EPA’s effective face mask filtration tests showed that fit and how well face masks are held on the face are critical to protection.
We can deduce from EPA’s results that of the masks they tested, unsurprisingly the N95 was the winner. In addition, it’s clear from their research that face mask fit is critical to any face mask’s effectiveness.
Since that study was published, the Delta variant has become the dominant COVID-19 strain. Our knowledge of how COVID-19 spreads has become enhanced. We know it’s not just large respiratory droplets that come out of our mouths and noses that carry COVID to others. It’s also respiratory generated aerosols, tiny droplets that transmit the viruses to others. Researchers at the University of Waterloo in Ontario, Canada, published their results in the journal, Physics of Fluids in July.
Commercially manufactured N95 and KN95 face masks were the winners in filtering out exhaled aerosols. These masks filtered out more than 50 percent of the aerosols. In contrast, most of the face masks in common use by the public, including looped surgical masks, filtered less. They only filtered out about ten percent of the exhaled aerosols that can accumulate indoors and spread the virus.
The University of Waterloo’s research shows that N95 and KN95 masks are clearly superior in filtering respiratory aerosols compared to all other masks tested.
How well the masks fit was clearly a primary factor in how poorly most of the face masks other than the N95 and KN95 masks did in the University of Waterloo tests. It’s important to note that the main difference to be concerned about with N95 versus KN95 is the attachment method. Unlike the N95 masks, the KN95 masks use ear loops. The way many pull down their face mask around their neck when not in use stretches the ear loop elastic. When the ear loops’ elasticity diminishes, the mask will lose its fit and its filtration ability. At that time, users should discard it.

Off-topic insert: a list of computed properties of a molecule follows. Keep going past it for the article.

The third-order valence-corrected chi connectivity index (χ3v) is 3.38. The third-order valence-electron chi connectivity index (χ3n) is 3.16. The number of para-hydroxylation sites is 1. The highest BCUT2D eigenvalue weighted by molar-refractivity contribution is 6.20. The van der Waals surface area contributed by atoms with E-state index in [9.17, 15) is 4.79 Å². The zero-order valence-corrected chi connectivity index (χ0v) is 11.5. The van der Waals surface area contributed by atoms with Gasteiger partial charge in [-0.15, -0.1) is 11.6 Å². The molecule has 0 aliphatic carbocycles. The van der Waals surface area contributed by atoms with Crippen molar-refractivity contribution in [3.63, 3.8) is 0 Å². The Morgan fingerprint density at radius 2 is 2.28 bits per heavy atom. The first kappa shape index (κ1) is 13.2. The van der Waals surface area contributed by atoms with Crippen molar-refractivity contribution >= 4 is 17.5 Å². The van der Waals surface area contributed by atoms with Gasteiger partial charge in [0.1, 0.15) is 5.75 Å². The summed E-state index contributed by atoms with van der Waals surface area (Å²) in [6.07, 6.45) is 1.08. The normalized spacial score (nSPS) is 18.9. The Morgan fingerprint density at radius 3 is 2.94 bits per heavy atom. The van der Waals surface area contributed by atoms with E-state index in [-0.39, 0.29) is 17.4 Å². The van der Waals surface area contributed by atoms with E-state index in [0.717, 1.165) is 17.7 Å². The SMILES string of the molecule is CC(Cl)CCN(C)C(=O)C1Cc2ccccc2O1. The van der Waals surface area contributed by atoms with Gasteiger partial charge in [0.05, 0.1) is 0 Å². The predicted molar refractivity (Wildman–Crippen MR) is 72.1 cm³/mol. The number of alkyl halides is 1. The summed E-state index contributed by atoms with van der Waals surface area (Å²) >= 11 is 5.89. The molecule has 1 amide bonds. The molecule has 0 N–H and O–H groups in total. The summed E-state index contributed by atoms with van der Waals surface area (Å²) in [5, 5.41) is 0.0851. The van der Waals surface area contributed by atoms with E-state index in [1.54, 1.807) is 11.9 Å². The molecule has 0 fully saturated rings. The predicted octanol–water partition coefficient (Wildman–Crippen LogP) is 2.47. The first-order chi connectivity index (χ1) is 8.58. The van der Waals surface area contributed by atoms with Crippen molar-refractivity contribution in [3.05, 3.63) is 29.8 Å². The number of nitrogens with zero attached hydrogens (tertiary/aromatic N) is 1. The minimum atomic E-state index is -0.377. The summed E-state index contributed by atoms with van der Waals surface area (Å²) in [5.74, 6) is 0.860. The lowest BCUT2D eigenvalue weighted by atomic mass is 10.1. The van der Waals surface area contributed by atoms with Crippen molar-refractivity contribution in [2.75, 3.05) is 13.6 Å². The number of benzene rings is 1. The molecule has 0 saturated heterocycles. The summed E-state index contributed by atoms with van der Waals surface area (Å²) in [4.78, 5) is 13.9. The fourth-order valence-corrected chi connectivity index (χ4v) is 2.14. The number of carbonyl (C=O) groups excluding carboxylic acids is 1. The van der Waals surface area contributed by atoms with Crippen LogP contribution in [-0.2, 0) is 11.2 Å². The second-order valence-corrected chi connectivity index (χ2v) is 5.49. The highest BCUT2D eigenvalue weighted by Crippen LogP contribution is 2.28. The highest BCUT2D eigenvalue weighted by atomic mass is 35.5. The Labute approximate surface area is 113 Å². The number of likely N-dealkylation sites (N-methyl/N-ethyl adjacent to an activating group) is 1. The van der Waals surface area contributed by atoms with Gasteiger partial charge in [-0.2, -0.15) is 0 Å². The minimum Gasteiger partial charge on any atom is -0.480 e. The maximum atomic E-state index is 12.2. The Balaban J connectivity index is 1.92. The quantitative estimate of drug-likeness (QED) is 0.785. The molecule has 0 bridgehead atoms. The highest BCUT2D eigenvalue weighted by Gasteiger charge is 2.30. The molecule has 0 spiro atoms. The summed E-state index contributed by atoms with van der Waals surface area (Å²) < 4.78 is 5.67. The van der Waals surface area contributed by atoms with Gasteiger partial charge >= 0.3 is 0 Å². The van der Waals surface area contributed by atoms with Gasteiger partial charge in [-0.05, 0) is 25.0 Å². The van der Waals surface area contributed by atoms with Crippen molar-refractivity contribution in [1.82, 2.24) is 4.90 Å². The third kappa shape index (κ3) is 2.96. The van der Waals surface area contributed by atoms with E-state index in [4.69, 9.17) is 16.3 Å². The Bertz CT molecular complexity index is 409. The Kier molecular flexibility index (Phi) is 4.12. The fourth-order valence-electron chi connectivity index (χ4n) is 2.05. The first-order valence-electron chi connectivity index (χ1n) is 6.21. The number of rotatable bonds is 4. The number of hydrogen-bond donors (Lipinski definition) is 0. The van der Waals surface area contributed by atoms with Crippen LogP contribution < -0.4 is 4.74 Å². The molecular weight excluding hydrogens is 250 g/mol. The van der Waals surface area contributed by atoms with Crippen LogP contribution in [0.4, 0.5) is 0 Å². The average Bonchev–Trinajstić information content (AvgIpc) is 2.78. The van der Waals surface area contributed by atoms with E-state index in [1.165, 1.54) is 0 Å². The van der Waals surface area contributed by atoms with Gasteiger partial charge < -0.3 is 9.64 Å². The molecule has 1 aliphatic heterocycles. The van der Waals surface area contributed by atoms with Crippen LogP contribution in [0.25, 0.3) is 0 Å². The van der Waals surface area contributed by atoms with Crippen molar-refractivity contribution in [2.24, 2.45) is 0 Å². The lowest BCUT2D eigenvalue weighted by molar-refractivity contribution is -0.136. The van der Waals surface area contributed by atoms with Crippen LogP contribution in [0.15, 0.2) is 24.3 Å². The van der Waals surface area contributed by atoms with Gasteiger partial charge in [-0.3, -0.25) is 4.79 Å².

Personally, I’ve thrown out my cloth masks and now I’m only wearing N95 or KN95 face masks for travel and at home to protect me from COVID.
The research by EPA and Waterloo University makes a compelling case for people to wear face masks during the pandemic, particularly inside, even if vaccinated. The N95 and KN95 face masks are tremendously effective. While other face masks are to varying degrees effective in stopping large respiratory droplets, except for the N95 and KN95 masks, the others aren’t particularly effective in filtering respiratory aerosols containing the COVID-19 virus.
After many years working in corporate America as a chemical engineer, executive and eventually CFO of a multinational manufacturer, Ned founded a tech consulting company and later restarted NSL Photography, his photography business. Before entering the corporate world, Ned worked as a Public Health Engineer for the Philadelphia Department of Public Health. As a well known corporate, travel and wildlife photographer, Ned travels the world writing about travel and photography, as well as running photography workshops, seminars and photowalks. Visit Ned’s Photography Blog and Galleries.